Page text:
|کد مقاله||کد نشریه||سال انتشار||مقاله انگلیسی||ترجمه فارسی||نسخه تمام متن|
|95111||160414||2016||9 صفحه PDF||سفارش دهید||دانلود رایگان|
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• Cultivation setting relates to the distribution and amount of n-alkanes.
• δ13C values of CO2 of the growth environment controlled the δ13C values of n-C29.
• Cannabis cultivated in enclosed environments had significantly lower δ13C values.
• The correct growth environment was assigned 90% of time from δ13C values of n-C29.
• Inflorescence n-alkanes may be used to trace the cultivation method of Cannabis.
While much is known about how the growth environment influences many aspects of floral morphology and physiology, little is known about how the growth setting influences floral lipid composition. We explored variations in paraffin wax composition in Cannabis sp., a cash crop grown both indoors and outdoors across the United States today. Given an increased focus on regulation of this crop, there are additional incentives to certify the setting of Cannabis cultivation. To understand the impacts of the growth environment, we studied distributions, concentrations, and carbon isotope ratios of n-alkanes isolated from Cannabis sp. inflorescences to assess if variations within these lipid parameters were related to known growth settings of specimens seized by federal agents. We found that Cannabis plants cultivated under open-field settings had increased inflorescence paraffin wax abundances and greater production of lower molecular weight n-alkanes relative to plants grown in enclosed environments. Further, the carbon isotope ratios of n-C29 from Cannabis plants grown in enclosed environments had relatively lower carbon isotope (δ13C) values compared to plants from open-field environments. While this set of observations on seized plant specimens cannot address the particular driver behind these observations, we posit that (a) variations in irradiance and/or photoperiod may influence the distribution and concentration of inflorescence lipids, and (b) the δ13C value of source CO2 and lipid concentration regulates the δ13C values of inflorescence n-C29 and bulk Cannabis plant materials. Nonetheless, by using a cultivation model based on δ13C values of n-C29, the model correctly identified the growth environment 90% of time. We suggest that these lipid markers may be used to trace cultivation methods of Cannabis sp. now and become a more powerful marker in the future, once the mechanism(s) behind these patterns is uncovered.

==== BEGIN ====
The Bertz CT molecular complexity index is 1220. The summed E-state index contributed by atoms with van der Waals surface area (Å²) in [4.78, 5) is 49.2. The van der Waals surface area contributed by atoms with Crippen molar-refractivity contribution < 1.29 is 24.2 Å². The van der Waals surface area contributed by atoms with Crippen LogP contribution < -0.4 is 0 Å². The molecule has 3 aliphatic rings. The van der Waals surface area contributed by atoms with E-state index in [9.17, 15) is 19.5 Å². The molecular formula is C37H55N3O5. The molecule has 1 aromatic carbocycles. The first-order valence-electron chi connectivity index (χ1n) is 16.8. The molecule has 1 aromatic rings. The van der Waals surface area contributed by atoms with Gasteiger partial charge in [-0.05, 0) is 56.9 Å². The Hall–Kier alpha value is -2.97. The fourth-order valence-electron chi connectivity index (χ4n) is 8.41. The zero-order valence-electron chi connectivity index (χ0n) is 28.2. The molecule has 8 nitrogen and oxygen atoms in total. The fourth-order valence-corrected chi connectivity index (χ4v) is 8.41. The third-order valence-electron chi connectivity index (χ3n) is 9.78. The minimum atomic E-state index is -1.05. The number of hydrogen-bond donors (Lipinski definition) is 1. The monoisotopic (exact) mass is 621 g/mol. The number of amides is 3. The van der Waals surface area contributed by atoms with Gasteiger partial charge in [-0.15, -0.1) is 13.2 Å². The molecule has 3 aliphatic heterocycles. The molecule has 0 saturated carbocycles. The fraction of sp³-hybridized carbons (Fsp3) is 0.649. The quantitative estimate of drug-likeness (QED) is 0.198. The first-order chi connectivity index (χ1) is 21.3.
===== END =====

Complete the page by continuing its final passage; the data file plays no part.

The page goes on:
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Journal: Forensic Science International - Volume 262, May 2016, Pages 233–241